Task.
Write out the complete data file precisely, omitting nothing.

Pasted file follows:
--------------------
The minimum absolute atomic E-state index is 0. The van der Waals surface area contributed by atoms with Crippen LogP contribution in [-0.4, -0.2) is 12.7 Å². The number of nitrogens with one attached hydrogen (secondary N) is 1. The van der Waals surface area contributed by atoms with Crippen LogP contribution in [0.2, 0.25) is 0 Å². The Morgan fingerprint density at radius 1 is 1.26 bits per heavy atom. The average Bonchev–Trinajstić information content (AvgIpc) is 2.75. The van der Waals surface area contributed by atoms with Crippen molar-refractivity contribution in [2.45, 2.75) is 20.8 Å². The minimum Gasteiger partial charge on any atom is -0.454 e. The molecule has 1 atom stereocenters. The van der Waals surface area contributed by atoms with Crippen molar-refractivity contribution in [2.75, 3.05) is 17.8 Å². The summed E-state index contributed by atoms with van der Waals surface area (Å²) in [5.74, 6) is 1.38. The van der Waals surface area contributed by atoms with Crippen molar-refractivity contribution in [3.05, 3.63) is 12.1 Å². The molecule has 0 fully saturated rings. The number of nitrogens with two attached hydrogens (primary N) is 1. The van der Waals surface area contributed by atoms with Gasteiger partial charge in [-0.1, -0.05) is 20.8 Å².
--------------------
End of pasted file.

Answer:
The minimum absolute atomic E-state index is 0. The van der Waals surface area contributed by atoms with Crippen LogP contribution in [-0.4, -0.2) is 12.7 Å². The number of nitrogens with one attached hydrogen (secondary N) is 1. The van der Waals surface area contributed by atoms with Crippen LogP contribution in [0.2, 0.25) is 0 Å². The Morgan fingerprint density at radius 1 is 1.26 bits per heavy atom. The average Bonchev–Trinajstić information content (AvgIpc) is 2.75. The van der Waals surface area contributed by atoms with Crippen molar-refractivity contribution in [2.45, 2.75) is 20.8 Å². The minimum Gasteiger partial charge on any atom is -0.454 e. The molecule has 1 atom stereocenters. The van der Waals surface area contributed by atoms with Crippen molar-refractivity contribution in [2.75, 3.05) is 17.8 Å². The summed E-state index contributed by atoms with van der Waals surface area (Å²) in [5.74, 6) is 1.38. The van der Waals surface area contributed by atoms with Crippen molar-refractivity contribution in [3.05, 3.63) is 12.1 Å². The molecule has 0 fully saturated rings. The number of nitrogens with two attached hydrogens (primary N) is 1. The van der Waals surface area contributed by atoms with Gasteiger partial charge in [-0.1, -0.05) is 20.8 Å².